CCTV captured the final moments of a toddler’s life as he held hands with his mother just hours before he was beaten to death by her drug dealing partner.
Kemarni Watson Darby suffered ‘a catalogue of horrendous injuries’ in the weeks before his death which were so severe they were likened to those of a car crash victim.
Convicted drug dealer Nathaniel Pope, 32, was found unanimously guilty of murdering the three-year-old at his home by a Birmingham Crown Court jury on Tuesday.
Kemarni’s mother, 30-year-old Alicia Watson, was cleared of murdering her son but found guilty of causing or allowing the child’s death.
Each was also found guilty of multiple child cruelty counts.
Heartbreaking CCTV played to the court shows Watson and Kemarni walking to and from a medical centre appointment, where she claimed he had a stomach bug, and visiting a McDonald’s just hours before he died.
Kemarni Watson Darby suffered fatal abdominal injuries in an assault at the two-bedroom flat where he lived with Pope and his mother Alicia Watson in West Bromwich, West Midlands
Nathaniel Pope, 32, and Alicia Watson, 30, have been convicted of causing the death of three-year-old Kemarni Watson Darby who suffered weeks of ‘horrendous’ abuse before he died
Killer had history of violence after London bus attack in 2011
The jury which convicted drug-dealer Nathaniel Pope was told some details of his criminal past – but not that he launched a sickening attack on a young mother on a London bus in 2011.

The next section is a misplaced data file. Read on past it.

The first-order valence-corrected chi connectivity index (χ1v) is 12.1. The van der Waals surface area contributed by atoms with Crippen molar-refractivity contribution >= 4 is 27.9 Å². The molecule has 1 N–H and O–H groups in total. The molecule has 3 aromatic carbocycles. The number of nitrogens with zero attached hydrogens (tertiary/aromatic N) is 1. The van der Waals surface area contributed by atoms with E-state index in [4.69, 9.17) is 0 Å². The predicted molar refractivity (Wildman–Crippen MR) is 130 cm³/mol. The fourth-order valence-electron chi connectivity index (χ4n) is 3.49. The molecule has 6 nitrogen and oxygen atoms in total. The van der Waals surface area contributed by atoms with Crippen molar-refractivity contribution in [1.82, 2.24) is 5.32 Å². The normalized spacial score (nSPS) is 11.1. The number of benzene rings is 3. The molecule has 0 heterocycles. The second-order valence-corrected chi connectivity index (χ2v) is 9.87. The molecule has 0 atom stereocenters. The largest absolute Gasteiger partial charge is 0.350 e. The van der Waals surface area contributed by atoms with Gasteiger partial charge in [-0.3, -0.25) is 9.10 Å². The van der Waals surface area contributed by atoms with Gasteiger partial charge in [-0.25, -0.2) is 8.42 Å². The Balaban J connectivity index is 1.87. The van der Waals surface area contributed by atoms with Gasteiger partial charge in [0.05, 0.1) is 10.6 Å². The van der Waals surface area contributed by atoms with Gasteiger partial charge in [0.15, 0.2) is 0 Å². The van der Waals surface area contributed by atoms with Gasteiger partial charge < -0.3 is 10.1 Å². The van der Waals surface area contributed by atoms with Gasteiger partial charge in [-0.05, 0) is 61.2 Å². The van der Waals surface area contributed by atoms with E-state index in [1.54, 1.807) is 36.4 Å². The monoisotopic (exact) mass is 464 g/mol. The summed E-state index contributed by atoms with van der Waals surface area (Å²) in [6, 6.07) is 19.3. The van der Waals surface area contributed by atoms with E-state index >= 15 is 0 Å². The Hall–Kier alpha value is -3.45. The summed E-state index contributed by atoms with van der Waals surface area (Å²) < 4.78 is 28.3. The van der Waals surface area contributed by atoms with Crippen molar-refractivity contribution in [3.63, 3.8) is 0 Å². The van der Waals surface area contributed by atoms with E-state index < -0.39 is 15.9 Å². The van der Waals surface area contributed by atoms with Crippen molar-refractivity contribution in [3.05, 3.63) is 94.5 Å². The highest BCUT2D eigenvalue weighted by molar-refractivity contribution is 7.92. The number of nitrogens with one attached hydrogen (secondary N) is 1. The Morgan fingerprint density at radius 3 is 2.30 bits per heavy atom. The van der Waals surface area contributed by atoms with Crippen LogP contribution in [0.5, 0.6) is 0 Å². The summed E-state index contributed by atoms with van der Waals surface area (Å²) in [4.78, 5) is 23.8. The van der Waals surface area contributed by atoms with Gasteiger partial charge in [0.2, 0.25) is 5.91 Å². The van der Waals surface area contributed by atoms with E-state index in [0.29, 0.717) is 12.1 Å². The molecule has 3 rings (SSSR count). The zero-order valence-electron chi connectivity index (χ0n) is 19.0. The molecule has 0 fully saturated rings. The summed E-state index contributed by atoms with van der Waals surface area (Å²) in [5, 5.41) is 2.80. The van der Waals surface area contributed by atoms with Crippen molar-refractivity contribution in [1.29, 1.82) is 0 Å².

Details of the brutal assault – which saw Pope repeatedly smash the victim’s head into a hand-rail, drag her off the bus by her hair and kick her as she lay on the pavement – were kept from the jury after he claimed they were ‘markedly different’ to the facts surrounding the killing of Kemarni Watson Darby.
The bus attack, committed in Hendon after the victim’s pram accidentally nudged his then partner’s buggy, led to Pope being jailed for four months.
Jurors were told Pope was convicted of common assault and was jailed, but were not given further details of the attack following legal argument.
Prosecutors claimed Pope’s actions demonstrated that he had previously participated in a joint assault with a female partner in front of and with complete disregard to children.
Mrs Justice Tipples praised the ‘extremely impressive’ jury for their ‘dedication and commitment’ throughout the 65-day trial, as one juror openly wept, following delivery of the verdicts.
The judge herself became emotional as she further ordered the 10-member panel of five men and five women to be discharged from future jury service for life due to the ‘awful nature of the facts’ they had had to consider over 20 weeks.
The four-month trial was told Watson and Pope, who blamed each other from the witness box, were ‘partners in crime’ and continued to live together for several months after Kemarni’s death.
Jurors found the youngster died from abdominal injuries on the afternoon of June 5, 2018, after his ribcage was ‘crushed’ at the couple’s two-bedroom flat in West Bromwich, inflicted by Pope.